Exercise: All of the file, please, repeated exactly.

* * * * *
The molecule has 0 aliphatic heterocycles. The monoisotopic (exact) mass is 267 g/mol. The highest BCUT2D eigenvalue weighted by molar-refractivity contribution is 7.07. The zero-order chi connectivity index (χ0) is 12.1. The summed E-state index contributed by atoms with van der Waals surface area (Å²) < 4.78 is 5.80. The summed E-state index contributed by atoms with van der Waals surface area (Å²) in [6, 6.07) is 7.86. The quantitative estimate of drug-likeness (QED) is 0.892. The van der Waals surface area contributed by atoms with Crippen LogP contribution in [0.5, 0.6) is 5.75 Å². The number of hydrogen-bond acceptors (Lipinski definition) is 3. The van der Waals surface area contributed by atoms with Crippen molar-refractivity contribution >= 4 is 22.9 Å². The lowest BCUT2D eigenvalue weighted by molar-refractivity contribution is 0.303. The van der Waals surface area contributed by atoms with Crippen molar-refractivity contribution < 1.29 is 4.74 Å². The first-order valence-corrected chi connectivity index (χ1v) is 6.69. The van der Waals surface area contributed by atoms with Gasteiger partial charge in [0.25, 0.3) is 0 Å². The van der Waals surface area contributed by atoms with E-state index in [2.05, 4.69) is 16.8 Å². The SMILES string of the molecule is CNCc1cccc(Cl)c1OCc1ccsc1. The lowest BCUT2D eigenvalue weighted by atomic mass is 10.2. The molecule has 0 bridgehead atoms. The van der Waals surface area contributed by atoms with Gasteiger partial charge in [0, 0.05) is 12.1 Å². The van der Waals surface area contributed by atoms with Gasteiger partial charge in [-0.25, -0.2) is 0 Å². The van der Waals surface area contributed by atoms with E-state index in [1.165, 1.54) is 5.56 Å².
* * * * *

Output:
The molecule has 0 aliphatic heterocycles. The monoisotopic (exact) mass is 267 g/mol. The highest BCUT2D eigenvalue weighted by molar-refractivity contribution is 7.07. The zero-order chi connectivity index (χ0) is 12.1. The summed E-state index contributed by atoms with van der Waals surface area (Å²) < 4.78 is 5.80. The summed E-state index contributed by atoms with van der Waals surface area (Å²) in [6, 6.07) is 7.86. The quantitative estimate of drug-likeness (QED) is 0.892. The van der Waals surface area contributed by atoms with Crippen LogP contribution in [0.5, 0.6) is 5.75 Å². The number of hydrogen-bond acceptors (Lipinski definition) is 3. The van der Waals surface area contributed by atoms with Crippen molar-refractivity contribution >= 4 is 22.9 Å². The lowest BCUT2D eigenvalue weighted by molar-refractivity contribution is 0.303. The van der Waals surface area contributed by atoms with Crippen molar-refractivity contribution < 1.29 is 4.74 Å². The first-order valence-corrected chi connectivity index (χ1v) is 6.69. The van der Waals surface area contributed by atoms with Gasteiger partial charge in [0.25, 0.3) is 0 Å². The van der Waals surface area contributed by atoms with E-state index in [2.05, 4.69) is 16.8 Å². The SMILES string of the molecule is CNCc1cccc(Cl)c1OCc1ccsc1. The lowest BCUT2D eigenvalue weighted by atomic mass is 10.2. The molecule has 0 bridgehead atoms. The van der Waals surface area contributed by atoms with Gasteiger partial charge in [0, 0.05) is 12.1 Å². The van der Waals surface area contributed by atoms with Gasteiger partial charge in [-0.25, -0.2) is 0 Å². The van der Waals surface area contributed by atoms with E-state index in [1.165, 1.54) is 5.56 Å².